Newsom’s order means that wineries, bars, and breweries, salons and personal care services, museums, movie theaters, entertainment centers, and card rooms must close. It bans dining in restaurants and non-essential lodging, and reduces indoor capacity at retail and grocery stores. ∆

—Peter Johnson

Wednesday, December 23, 2020

40 Prado homeless shelter faces COVID-19 outbreak

Posted By on Wed, Dec 23, 2020 at 2:00 PM

More than 15 residents at the 40 Prado homeless shelter in San Luis Obispo have tested positive for COVID-19 in the last several days, forcing it to close to newcomers and sending those infected to motel rooms or trailers, which are now in short supply.

Community Action Partnership of SLO (CAPSLO) Deputy Director Grace McIntosh said that the outbreak started last week, and the facility is now getting weekly testing from SLO County Public Health as it isolates residents who are positive.

“It’s all happened very quickly,” McIntosh told New Times. “I’m not surprised. We’ve been so lucky we haven’t had anything since September.”
OUTBREAK San Luis Obispo’s 40 Prado homeless shelter is at half capacity due to a COVID-19 outbreak. - FILE PHOTO BY JAYSON MELLOM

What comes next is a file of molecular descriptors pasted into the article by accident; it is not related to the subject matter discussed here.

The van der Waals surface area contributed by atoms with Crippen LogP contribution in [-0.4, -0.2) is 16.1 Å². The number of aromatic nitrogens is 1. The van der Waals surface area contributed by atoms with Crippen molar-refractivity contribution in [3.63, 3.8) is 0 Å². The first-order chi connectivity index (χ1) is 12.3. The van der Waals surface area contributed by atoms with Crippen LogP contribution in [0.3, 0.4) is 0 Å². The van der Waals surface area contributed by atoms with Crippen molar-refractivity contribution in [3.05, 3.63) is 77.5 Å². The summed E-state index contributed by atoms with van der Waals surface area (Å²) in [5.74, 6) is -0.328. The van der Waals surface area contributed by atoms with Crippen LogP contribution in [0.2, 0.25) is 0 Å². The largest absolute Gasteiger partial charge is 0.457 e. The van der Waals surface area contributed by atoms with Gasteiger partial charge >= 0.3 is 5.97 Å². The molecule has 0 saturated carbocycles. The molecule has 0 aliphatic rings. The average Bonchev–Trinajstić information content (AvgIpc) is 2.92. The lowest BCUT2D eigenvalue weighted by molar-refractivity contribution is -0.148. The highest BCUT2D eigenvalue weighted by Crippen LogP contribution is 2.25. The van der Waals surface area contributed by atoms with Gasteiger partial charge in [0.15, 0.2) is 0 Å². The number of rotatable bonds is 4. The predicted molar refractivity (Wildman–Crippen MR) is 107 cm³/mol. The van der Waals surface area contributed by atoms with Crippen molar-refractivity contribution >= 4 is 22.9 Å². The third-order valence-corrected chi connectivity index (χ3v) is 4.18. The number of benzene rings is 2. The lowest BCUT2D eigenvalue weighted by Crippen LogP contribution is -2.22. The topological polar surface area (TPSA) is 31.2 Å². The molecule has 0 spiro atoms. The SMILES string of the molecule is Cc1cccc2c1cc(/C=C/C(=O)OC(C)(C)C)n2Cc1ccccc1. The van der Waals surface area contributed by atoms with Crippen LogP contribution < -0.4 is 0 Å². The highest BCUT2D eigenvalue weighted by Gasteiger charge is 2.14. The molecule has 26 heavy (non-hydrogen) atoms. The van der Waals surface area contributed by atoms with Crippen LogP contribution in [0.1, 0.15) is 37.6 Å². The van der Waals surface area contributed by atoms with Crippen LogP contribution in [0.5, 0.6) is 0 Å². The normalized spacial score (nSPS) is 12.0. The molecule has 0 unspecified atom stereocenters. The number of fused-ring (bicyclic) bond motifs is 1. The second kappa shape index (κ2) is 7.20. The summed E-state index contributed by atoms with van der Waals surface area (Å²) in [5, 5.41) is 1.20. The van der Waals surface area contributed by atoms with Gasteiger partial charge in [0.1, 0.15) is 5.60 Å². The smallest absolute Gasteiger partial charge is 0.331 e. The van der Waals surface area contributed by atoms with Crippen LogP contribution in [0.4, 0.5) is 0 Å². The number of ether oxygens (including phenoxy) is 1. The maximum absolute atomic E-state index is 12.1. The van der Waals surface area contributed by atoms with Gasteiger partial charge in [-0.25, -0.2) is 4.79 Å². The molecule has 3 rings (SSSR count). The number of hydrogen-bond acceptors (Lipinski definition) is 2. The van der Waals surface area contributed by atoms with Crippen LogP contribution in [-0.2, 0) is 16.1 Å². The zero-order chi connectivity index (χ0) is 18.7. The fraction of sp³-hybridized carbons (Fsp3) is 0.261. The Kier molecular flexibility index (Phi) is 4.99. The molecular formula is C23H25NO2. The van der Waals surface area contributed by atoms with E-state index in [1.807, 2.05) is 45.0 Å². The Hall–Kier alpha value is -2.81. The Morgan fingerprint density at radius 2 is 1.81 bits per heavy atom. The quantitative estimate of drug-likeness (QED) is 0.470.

• FILE PHOTO BY JAYSON MELLOM
  • OUTBREAK San Luis Obispo’s 40 Prado homeless shelter is at half capacity due to a COVID-19 outbreak.

The 100-bed shelter—reduced to 70 beds during the pandemic—grappled with three positive cases in early September. But this outbreak is considerably worse. McIntosh said that while most of the cases involve minor to no symptoms, a few have required hospitalization. She declined to say whether any residents passed away from the virus, which has killed 66 in the county since March.

In a preventative step, CAPSLO has also moved about a dozen of its most vulnerable residents to motel rooms, which has helped reduce the overall shelter population to less than half capacity.

“My [COVID-19] positives are gone. My elderly and frail are gone. So the numbers here are very low and that’s good. I want to keep them as low as possible,” McIntosh said.

McIntosh added that she’d like to send more 40 Prado residents to motels, but those rooms are in scarce supply.

Back in March, SLO County secured four motels to use as emergency shelter for the homeless during the pandemic. Public Health spokesperson Michelle Shoresman told New Times that those facilities, in addition to trailers, have been able to accomodate all COVID-19 positive residents at 40 Prado.

But beyond that, McIntosh said that it’s a struggle to find homeless individuals safe, socially distanced shelter.